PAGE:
Around the globe, agriculture and food systems produce about 2,850 calories per person per day. That’s enough to feed the world explains University of Guelph professor Evan Fraser, but unfortunately we still have 800 million people who are undernourished. Even more perplexing is the fact that we have 2 billion people who struggle with being overweight or obese.
Solving this inequity is one of our greatest challenges, says Fraser but there is hope for change. He believes Canada, and Ontario specifically, is well positioned to lead a future food revolution that could help feed the 9 billion people expected to inhabit the earth by 2050.
Speaking at the recent Farm & Food Care Ontario annual meeting, Fraser explored the global forces that contribute to the world’s food challenge. After his presentation he spoke with Real Agriculture’s Bernard Tobin about the potential for Ontario to become the world leader in creating and managing food production systems.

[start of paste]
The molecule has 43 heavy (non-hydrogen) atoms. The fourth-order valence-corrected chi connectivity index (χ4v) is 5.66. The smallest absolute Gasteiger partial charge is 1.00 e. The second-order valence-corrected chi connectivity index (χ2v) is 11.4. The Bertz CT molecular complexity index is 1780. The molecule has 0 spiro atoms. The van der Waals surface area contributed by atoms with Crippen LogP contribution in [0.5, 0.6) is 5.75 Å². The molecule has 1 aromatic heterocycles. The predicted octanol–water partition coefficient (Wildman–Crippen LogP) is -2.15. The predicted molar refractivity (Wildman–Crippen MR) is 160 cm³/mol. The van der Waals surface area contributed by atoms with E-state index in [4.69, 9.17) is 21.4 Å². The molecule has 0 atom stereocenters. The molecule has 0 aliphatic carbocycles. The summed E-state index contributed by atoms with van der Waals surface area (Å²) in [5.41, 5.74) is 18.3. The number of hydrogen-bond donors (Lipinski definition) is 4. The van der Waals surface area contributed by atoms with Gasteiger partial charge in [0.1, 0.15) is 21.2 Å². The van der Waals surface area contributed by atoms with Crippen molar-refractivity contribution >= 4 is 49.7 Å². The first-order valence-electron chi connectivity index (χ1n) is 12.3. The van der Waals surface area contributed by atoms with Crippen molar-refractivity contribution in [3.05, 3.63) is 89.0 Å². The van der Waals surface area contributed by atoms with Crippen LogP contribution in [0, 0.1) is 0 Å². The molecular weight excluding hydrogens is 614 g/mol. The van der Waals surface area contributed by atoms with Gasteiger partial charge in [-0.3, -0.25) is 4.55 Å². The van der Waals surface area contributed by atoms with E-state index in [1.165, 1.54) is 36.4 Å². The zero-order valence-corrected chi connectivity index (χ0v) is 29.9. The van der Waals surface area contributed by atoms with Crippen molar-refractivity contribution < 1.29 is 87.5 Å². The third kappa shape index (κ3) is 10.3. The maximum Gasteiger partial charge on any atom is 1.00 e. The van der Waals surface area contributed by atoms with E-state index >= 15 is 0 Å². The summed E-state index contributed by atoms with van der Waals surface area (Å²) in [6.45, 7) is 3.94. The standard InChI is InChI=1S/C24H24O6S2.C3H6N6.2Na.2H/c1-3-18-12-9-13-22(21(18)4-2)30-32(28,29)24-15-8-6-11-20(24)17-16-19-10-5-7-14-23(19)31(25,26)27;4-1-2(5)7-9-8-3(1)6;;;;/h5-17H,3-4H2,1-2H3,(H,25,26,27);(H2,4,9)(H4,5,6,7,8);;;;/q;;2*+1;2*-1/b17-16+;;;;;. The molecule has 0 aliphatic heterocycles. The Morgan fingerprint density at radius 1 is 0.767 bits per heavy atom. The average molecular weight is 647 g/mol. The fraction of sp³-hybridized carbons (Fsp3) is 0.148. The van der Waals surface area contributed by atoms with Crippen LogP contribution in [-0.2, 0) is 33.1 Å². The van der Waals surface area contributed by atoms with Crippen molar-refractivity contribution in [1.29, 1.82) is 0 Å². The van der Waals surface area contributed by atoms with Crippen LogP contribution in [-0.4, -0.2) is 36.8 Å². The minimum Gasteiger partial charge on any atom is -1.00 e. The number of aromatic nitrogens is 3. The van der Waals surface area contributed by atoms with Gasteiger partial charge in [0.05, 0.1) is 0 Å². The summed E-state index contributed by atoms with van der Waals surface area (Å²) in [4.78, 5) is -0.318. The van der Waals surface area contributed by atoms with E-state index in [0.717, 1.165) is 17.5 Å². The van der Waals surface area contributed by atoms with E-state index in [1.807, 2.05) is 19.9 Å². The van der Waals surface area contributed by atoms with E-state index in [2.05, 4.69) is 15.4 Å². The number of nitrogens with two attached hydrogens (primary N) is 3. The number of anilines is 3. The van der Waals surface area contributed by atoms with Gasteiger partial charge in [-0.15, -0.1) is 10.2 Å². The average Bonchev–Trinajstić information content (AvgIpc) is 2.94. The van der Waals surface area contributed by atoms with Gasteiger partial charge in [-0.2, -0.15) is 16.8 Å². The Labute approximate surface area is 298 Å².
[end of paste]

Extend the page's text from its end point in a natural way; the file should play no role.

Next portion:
“Toronto, Guelph, and Waterloo’s innovation corridor has all the ingredients to push the pedal down on this in agriculture. All the bits are here to create a Silicon Valley for food,” says Fraser. He notes that the region is home to the country’s largest food processors and retailers, has access to agricultural leadership from the University of Guelph and also benefits from the computing and technical expertise centred at the University of Waterloo.
“We could be the global leader in digital agri-food technology with investment in infrastructure and some policy cohesion,” says Fraser who has been named director of the newly formed Arrell Food Institute at the University of Guelph. In the interview he also shares his thoughts on how the Institute will seek to influence agriculture and food research, policy, practice and behaviour.
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